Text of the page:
And this destructive obsession with ‘self’ has given birth to an apathy and ignorance as regards (1) our common heritage and ancestry, (2) our collective liberty as a people, and (3) the sovereignty of our republic. American citizens are too busy demanding ‘deserved favors’ from their government, and focusing on their individual ‘needs’ (most of which used to be viewed as privileges, or luxuries), to realize that, by constantly clamoring at the feet of government for their (generally materialistic, or reward-without-sacrifice) ‘just due’, they are averting their attention from liberty, and voluntarily (even eagerly) discarding as valueless the most precious gift that man can know.

The ruling ‘elite’ (an entity entirely foreign to the concept of republic, which is why we are no longer one) take gleeful advantage of the growing me-oriented ‘want/deserve’ mindset, and they regularly use it in order to Balkanize the citizenry. We are becoming a nation of mutually hostile special interest groups, the creation of each of which drives yet another nail into our republic’s coffin. As Rand (relating the divisions to ethnicity) so beautifully observes, ‘The result is political jobs, subsides, influence and prestige for the leaders of the ethnic groups.

Robert Bork has observed that 'Barbarism is the tendency to disassociation ... all barbarous epochs have been times of human scattering, the pollulation of tiny groups, separate from and hostile to one another.'

As we continue to submit to this programmed propaganda that seeks to lead us toward a separatist-mindset, the grip of socialism continues to tighten, and the rugged individualism, work ethic, morality, and reverence for individual liberty that constructed the magnificent blueprint for our republic all suffer continuous crippling blows ... in relative silence.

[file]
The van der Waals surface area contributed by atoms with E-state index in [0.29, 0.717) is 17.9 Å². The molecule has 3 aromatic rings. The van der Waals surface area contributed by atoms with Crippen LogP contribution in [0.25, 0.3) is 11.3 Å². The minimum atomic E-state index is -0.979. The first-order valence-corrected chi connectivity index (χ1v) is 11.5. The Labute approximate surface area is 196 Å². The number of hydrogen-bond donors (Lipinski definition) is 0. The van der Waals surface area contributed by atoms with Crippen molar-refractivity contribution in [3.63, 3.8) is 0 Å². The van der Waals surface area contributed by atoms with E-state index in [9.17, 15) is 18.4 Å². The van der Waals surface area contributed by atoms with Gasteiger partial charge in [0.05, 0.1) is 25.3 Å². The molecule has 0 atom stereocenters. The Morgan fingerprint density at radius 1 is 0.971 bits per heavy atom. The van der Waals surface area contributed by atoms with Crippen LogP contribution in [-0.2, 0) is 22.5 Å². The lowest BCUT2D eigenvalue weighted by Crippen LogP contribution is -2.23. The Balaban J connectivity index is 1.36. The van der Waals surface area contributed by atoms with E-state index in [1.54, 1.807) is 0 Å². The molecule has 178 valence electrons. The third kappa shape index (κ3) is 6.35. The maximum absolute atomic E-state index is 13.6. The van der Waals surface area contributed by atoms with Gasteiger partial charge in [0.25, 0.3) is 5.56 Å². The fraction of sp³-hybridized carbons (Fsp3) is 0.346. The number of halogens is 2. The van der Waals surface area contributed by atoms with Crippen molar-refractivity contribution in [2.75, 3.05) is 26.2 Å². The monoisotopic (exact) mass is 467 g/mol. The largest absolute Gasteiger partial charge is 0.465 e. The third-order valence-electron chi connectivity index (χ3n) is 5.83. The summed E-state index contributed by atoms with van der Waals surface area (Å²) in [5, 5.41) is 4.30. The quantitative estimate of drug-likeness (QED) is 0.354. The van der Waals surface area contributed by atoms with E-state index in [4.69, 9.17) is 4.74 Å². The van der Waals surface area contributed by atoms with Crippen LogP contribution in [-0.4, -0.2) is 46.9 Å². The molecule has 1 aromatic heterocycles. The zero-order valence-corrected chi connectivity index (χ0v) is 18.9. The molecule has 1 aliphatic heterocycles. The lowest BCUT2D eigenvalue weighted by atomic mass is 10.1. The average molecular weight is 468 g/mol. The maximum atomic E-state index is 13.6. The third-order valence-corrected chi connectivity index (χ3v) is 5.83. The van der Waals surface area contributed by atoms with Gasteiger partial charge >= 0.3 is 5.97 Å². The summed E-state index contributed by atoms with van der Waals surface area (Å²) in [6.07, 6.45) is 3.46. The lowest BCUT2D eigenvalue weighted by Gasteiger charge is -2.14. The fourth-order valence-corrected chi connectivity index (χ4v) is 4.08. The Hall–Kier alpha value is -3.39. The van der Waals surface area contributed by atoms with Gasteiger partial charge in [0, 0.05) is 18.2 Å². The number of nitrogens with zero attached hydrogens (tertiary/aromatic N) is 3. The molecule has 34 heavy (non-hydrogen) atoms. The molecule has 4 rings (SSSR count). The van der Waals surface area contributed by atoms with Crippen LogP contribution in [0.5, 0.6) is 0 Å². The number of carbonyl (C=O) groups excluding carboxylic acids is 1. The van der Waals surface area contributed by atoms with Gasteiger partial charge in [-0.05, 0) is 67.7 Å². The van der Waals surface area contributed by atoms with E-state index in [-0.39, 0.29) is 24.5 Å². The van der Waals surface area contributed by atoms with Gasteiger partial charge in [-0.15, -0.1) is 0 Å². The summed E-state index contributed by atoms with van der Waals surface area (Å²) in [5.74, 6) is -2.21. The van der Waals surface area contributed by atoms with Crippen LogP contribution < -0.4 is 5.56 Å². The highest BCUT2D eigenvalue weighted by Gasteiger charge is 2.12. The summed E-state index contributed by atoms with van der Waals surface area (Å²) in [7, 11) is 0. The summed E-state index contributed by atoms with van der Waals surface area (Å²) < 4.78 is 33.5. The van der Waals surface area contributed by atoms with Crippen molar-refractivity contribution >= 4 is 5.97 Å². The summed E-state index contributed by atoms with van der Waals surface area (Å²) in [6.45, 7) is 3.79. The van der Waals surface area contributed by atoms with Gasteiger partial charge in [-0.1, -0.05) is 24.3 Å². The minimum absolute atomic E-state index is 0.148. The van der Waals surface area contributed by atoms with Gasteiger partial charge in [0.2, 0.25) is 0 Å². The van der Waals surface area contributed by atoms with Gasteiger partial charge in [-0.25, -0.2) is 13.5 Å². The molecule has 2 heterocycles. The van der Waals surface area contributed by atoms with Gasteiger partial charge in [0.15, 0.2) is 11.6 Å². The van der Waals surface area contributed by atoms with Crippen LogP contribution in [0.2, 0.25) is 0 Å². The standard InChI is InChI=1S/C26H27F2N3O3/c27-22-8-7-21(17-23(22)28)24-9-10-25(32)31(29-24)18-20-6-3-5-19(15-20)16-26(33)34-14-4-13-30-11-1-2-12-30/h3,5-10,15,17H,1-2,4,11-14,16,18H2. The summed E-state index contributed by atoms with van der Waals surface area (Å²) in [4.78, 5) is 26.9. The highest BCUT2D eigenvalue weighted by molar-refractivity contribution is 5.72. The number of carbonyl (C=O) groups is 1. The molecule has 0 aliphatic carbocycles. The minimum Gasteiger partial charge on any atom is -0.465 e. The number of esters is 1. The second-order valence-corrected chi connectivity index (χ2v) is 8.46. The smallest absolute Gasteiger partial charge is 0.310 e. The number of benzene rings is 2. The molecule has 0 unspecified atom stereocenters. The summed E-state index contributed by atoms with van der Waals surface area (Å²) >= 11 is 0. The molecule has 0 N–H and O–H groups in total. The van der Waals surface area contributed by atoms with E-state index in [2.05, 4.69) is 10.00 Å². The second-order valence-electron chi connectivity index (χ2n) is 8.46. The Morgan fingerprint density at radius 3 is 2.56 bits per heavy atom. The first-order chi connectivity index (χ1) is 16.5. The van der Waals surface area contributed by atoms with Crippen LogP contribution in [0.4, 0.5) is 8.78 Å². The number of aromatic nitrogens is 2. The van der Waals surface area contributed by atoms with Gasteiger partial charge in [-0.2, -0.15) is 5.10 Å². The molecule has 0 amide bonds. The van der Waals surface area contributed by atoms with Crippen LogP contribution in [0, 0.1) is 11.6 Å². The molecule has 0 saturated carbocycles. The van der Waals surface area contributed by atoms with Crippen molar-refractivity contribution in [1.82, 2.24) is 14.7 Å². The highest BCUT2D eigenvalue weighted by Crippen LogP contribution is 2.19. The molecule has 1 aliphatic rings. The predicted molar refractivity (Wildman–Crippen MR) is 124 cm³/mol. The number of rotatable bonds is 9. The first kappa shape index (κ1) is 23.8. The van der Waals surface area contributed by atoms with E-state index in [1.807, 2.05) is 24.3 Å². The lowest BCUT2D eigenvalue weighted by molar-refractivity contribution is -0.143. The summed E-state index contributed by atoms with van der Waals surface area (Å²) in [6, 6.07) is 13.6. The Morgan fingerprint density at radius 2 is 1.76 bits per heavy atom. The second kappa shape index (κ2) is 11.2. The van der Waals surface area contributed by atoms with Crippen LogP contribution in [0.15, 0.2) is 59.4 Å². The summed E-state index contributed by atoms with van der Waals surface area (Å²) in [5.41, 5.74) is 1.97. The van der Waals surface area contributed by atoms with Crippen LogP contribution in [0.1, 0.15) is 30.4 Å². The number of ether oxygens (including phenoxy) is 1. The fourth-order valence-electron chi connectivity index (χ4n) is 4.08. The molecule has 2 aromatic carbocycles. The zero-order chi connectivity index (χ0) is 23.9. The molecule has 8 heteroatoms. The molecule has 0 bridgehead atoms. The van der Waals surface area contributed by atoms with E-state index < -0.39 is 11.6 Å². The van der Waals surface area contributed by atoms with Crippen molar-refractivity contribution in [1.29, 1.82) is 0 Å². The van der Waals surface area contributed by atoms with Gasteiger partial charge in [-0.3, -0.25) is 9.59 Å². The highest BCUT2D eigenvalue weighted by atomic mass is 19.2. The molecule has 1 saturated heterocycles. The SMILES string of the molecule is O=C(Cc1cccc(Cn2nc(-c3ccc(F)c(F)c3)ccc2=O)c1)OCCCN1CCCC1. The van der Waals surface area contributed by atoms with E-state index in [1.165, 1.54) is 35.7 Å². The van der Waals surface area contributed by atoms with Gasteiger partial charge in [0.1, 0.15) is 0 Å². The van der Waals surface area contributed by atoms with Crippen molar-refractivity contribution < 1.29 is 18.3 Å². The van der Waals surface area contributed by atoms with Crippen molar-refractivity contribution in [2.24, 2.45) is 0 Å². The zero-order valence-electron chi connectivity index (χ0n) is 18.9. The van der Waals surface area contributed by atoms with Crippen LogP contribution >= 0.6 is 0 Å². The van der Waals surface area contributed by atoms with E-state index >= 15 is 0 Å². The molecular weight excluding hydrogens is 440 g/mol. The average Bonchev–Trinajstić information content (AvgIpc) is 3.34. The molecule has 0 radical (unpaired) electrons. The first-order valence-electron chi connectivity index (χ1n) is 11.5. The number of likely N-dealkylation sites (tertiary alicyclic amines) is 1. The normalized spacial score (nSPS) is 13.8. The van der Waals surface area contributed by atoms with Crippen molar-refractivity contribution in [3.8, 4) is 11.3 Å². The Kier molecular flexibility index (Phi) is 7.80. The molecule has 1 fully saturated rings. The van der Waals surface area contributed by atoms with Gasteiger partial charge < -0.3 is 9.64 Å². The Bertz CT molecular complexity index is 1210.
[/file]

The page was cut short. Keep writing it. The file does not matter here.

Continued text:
~ joanie

daveburkett said...

What's the "U.S. Institute for Peace", anyway?

It's an institute created and funded by Congress, that roughly reflects the same goals as the Peace Corps.

But, like any organization that has the word "peace" in its name, its activities usually wind up being a negative for our own security and sovereignty.

John Cooper said...

President Calvin Coolidge on the occasion of the 150th anniversary of the Declaration of Independence on July 4, 1926:

"About the Declaration there is a finality that is exceedingly restful. It is often asserted that the world has made a great deal of progress since 1776, that we have had new thoughts and new experiences which have given us a great advance over the people of that day, and that we may therefore very well discard their conclusions for something more modern. But that reasoning can not be applied to this great charter. If all men are created equal, that is final. If they are endowed with inalienable rights, that is final. If governments derive their just powers from the consent of the governed, that is final. No advance, no progress can be made beyond these propositions. If anyone wishes to deny their truth or their soundness, the only direction in which he can proceed historically is not forward, but backward toward the time when there was no equality, no rights of the individual, no rule of the people. Those who wish to proceed in that direction can not lay claim to progress. They are reactionary. Their ideas are not more modern, but more ancient, than those of the Revolutionary fathers."

John Cooper said...

Brace yourselves. Michael Moore is at it again.

Michael Moore Documentary sets sights on health care industry

The title of the movie is "Sicko" [how appropriate] and Moore says:

"If people ask, we tell them 'Sicko' is 'a comedy about the 45 million people with no health care in the richest country on Earth."

Comedy? No health care? Sorry Mr. Moore, but the only clown is you.

John Cooper said...

Here's an interesting story about Castro ordering almost all the doctors in Cuba to go to Venezuela to give them "free" medical care.

castro's 'doctors' killing off their patients via the babalublog.

More on the story from the BBC:

Venezuela medics march over jobs